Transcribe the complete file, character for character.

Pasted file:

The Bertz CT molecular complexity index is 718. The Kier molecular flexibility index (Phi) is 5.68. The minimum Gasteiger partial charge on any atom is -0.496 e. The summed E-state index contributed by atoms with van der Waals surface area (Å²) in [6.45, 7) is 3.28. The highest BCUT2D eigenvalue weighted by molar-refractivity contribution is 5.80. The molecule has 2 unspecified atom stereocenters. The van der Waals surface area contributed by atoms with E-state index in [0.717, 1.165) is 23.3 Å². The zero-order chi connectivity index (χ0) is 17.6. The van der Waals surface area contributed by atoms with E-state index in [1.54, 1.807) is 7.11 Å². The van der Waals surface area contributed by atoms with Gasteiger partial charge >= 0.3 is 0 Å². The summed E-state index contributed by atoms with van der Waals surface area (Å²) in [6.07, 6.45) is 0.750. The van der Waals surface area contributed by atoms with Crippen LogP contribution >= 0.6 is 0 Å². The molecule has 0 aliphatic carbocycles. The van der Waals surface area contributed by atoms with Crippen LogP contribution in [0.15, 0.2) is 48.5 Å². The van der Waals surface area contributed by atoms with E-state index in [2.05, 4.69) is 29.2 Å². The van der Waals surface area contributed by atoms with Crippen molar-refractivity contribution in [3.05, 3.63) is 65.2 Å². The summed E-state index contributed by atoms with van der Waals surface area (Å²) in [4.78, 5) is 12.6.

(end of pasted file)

The Bertz CT molecular complexity index is 718. The Kier molecular flexibility index (Phi) is 5.68. The minimum Gasteiger partial charge on any atom is -0.496 e. The summed E-state index contributed by atoms with van der Waals surface area (Å²) in [6.45, 7) is 3.28. The highest BCUT2D eigenvalue weighted by molar-refractivity contribution is 5.80. The molecule has 2 unspecified atom stereocenters. The van der Waals surface area contributed by atoms with E-state index in [0.717, 1.165) is 23.3 Å². The zero-order chi connectivity index (χ0) is 17.6. The van der Waals surface area contributed by atoms with E-state index in [1.54, 1.807) is 7.11 Å². The van der Waals surface area contributed by atoms with Gasteiger partial charge >= 0.3 is 0 Å². The summed E-state index contributed by atoms with van der Waals surface area (Å²) in [6.07, 6.45) is 0.750. The van der Waals surface area contributed by atoms with Crippen LogP contribution >= 0.6 is 0 Å². The molecule has 0 aliphatic carbocycles. The van der Waals surface area contributed by atoms with Crippen LogP contribution in [0.15, 0.2) is 48.5 Å². The van der Waals surface area contributed by atoms with E-state index in [2.05, 4.69) is 29.2 Å². The van der Waals surface area contributed by atoms with Crippen molar-refractivity contribution in [3.05, 3.63) is 65.2 Å². The summed E-state index contributed by atoms with van der Waals surface area (Å²) in [4.78, 5) is 12.6.